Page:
by Brennan Thompson | Executive Editor
Shreveport, LA—Steve Gleason has a unique talent: he can lay it on thick while cracking a few jokes in between. He did just that in the University Center Ballroom on Thursday evening.
“ALS is a motor neuron disease that usually kills its victims in three years. I was diagnosed over 11 years ago in 2011,” Gleason said. The former New Orleans Saints player and advocate discussed his trials facing amyotrophic lateral sclerosis, known as Lou Gehrig’s disease or ALS, a disease affecting muscle strength and function of nerve tissue responsible for breathing, eating and movement. “I like to say, I’m eight years past my expiration date.”
The audience burst into laughter at the comment. But then things went from light-hearted to serious within seconds. Gleason’s good at conveying the seriousness of speech, even through the flat monotone of speaking software installed on his wheelchair tablet. ALS claimed his voice years ago.
The seriousness was undercut with his positivity. He spoke at length about his time building up resilience through his philosophy of “No White Flags.” He outlined three key points to building resilience: recognition, acceptance and self transformation. The ideas seem esoteric, something a self-help guru says. The concepts, however, speak truth to life.
Recognition, as Gleason describes, smacks of Buddhist meditative practices and goals. The emotions and sensations a person feels while performing introspective meditation are fleeting—gone within seconds. He picked up this practice from Sam Harris’s Waking Up app.
Acceptance, or nonresistance, entails accepting the impermanence of humanity and emotions. Emotions like fear and doubt melt away, Gleason said, when a person lets go and accepts them as human responses.
Self transformation is an esoteric concept spoken about in self-help books. Even without a definition, Gleason did say it was all about learning to forgive himself and begin again. He was forthcoming about his struggles with it and being forgiving, the first steps toward compassion.
“Without truly transforming yourself, resilience is just another word to toss around by speakers like me,” Gleason said. The words sank into the air, faintly peppered with meat pies and pasta from the dinner provided before the speech.
Gleason’s message of “No White Flags” speaks more to the power of resilience as a personal philosophy, one he developed since the beginning of his career in the NFL. “No White Flags” isn’t a quick catchphrase inspired by the motto for his nonprofit group, Team Gleason.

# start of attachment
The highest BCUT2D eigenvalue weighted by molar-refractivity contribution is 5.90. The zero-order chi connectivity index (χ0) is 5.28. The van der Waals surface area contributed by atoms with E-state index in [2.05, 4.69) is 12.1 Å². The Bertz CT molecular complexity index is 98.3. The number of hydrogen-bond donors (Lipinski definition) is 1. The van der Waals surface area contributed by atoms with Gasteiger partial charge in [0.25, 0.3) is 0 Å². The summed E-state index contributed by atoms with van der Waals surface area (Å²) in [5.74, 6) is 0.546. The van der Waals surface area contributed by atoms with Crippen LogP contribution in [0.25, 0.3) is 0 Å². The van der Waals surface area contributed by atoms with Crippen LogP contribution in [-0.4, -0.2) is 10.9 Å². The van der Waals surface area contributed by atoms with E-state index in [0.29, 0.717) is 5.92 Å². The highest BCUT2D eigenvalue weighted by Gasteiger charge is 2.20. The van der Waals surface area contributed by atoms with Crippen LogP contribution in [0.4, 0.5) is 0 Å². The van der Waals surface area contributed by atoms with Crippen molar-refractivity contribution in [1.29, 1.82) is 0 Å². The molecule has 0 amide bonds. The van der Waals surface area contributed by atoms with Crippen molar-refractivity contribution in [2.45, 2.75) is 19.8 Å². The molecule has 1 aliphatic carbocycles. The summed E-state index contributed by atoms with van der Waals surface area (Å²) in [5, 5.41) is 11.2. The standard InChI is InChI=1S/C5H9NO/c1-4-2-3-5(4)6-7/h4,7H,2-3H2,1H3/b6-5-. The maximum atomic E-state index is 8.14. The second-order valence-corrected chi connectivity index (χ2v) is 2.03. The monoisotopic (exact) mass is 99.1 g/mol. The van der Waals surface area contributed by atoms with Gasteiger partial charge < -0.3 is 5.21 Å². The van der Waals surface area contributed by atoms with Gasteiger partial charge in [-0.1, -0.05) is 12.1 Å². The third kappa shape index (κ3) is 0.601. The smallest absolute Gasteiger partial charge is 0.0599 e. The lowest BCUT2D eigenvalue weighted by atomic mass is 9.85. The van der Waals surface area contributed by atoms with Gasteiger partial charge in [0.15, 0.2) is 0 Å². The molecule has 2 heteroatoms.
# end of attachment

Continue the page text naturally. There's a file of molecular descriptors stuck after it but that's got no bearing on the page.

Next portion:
The group paved the way for the Steve Gleason Act of 2015, removing the Medicare cap on speech software and technology, and getting more health benefits coverage for those who suffer from ALS. Microsoft gave it a go with Team Gleason at developing technology to track eye movement for text-to-speech software on a tablet, just like the one Gleason used on-stage.
Imagining who his work affects is difficult. Even though the so-called “Ice Bucket Challenge'' brought awareness and funding towards ALS research, the most well-known figure with ALS was Stephen Hawking, who died in 2018. But ALS doesn’t affect celebrities alone. Two VIP guests know ALS’s effects first-hand.
John Harper, and his wife, Nicole Harper, sat at one of the front tables before the stage. John Harper was diagnosed with ALS not long ago. The disease claimed his ability to walk and breathe. A ring-lined clear plastic tube is lodged in his throat, specks of blood around gauze as he struggles to speak. His wife did most of the talking.
“It needs to be brought to the forefront,” said Nicole Harper. While John Harper has access to technology like an eye-gazing machine, gaps in coverage exist. Speech recognition technology benefits those who suffer from ALS to live in accessible homes, but John Harper doesn’t have access to it right away.
“It’s not so much pain. It just don’t work,” said John Harper, referring to being able to move around. Soon, the disease will take John Harper’s voice. The question of Medicaid covering assistance devices like voice recognition software to open doors in the home remains unanswered.
Not all hope is lost. Team Gleason already has its feet in the door with Microsoft to develop newer technologies and push the boundaries of what it means to live with the disease, along with having an entire building for people with ALS to be able to open doors and live freely. The assistant technology has a long way to go.
Team Gleason and the ALS Association are always open to donations. Visit teamgleason.org/donate or www.als.org/donate to donate proceeds to the nonprofits.